Early in the history of English, the words "grammar" and "glamour" meant the same thing: the power to charm. Roy Peter Clark, author of Writing Tools and the forthcoming Help! For Writers, aims to put the glamour back in grammar with this fun, engaging alternative to stuffy instructionals. Now in paperback, this widely praised practical guide demonstrates everything from the different parts of speech to why effective writers prefer concrete nouns and active verbs. Above all, Clark teaches readers how to master grammar to perfect their use of English, to instill meaning, and to charm through their writing.
In a world where we comminucate more and more through emails and text messages, how you use language matters--even in 140 characters. The Glamour of Grammar prepares readers to captivate with every word.
I am so excited about this book! I picked it up in Barnes & Noble a couple weeks before Christmas, being the recently converted Poirot lover I am, and it quite lived up to my expectations. I had read in a magazine that Sophie Hannah would be writing/was writing a book based on Agatha Christie's detective, but at the time, I had no idea who Hercule Poirot was. I am not, by any imagination, an expert on the Belgian detective, I've only read one of the books and watched several of the episodes, but I think Hannah has stayed very close to Christie's Poirot, and The Monogram Murders is filled with all the wonderful Poirot-isms that he is known for.
Since the publication of her first novel in 1920, more than two billion copies of Agatha Christie’s books have been sold around the globe. Now, for the first time ever, the guardians of her legacy have approved a brand new novel featuring Dame Agatha’s most beloved creation, Hercule Poirot.‘I’m a dead woman, or I shall be soon…’Hercule Poirot's quiet supper in a London coffeehouse is interrupted when a young woman confides to him that she is about to be murdered. She is terrified – but begs Poirot not to find and punish her killer. Once she is dead, she insists, justice will have been done.Later that night, Poirot learns that three guests at a fashionable London Hotel have been murdered, and a cufflink has been placed in each one’s mouth. Could there be a connection with the frightened woman? While Poirot struggles to put together the bizarre pieces of the puzzle, the murderer prepares another hotel bedroom for a fourth victim...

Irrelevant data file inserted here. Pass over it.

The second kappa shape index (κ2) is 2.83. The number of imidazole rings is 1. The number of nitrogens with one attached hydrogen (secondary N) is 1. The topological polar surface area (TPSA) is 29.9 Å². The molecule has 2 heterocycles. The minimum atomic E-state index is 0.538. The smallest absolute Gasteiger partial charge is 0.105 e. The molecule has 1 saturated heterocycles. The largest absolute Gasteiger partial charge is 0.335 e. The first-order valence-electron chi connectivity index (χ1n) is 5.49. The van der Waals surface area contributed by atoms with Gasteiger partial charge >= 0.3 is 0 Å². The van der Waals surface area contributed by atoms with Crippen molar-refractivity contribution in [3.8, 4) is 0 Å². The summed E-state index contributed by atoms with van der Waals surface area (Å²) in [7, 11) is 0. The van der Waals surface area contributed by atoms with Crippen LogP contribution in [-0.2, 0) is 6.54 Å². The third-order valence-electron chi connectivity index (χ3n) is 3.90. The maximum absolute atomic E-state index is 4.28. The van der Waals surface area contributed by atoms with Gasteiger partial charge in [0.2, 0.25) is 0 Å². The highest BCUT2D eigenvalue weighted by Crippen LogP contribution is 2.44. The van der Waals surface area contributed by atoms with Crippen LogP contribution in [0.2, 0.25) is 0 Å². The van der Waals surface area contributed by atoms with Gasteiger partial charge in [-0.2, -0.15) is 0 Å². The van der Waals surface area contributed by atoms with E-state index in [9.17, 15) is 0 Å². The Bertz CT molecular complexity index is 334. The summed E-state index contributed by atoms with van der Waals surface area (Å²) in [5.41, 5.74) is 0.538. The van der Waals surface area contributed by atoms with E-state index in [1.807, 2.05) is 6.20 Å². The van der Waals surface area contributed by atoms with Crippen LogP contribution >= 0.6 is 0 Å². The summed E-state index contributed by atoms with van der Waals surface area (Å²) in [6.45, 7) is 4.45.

The final book I will review this month is one I have barely begun. So far, though, I have really enjoyed it. Crossed fingers I can whip through it by the end of the month...
The New York Times bestseller, now available in paperback—an incredible true story of the top-secret World War II town of Oak Ridge, Tennessee, and the young women brought there unknowingly to help build the atomic bomb.
“The best kind of nonfiction: marvelously reported, fluidly written, and a remarkable story...As meticulous and brilliant as it is compulsively readable.” —Karen Abbott, author of Sin in the Second City
Drawing from the voices and experiences of the women who lived and worked in Oak Ridge, The Girls of Atomic City rescues a remarkable, forgotten chapter of World War II from obscurity. Denise Kiernan captures the spirit of the times through these women: their pluck, their desire to contribute, and their enduring courage. “A phenomenal story,” and Publishers Weekly called it an “intimate and revealing glimpse into one of the most important scientific developments in history.”
“Kiernan has amassed a deep reservoir of intimate details of what life was like for women living in the secret city...Rosie, it turns out, did much more than drive rivets.” —The Washington PostAnd that's all of the books for this month! I'm excited to review them starting next week. Thanks for reading! xo, Ella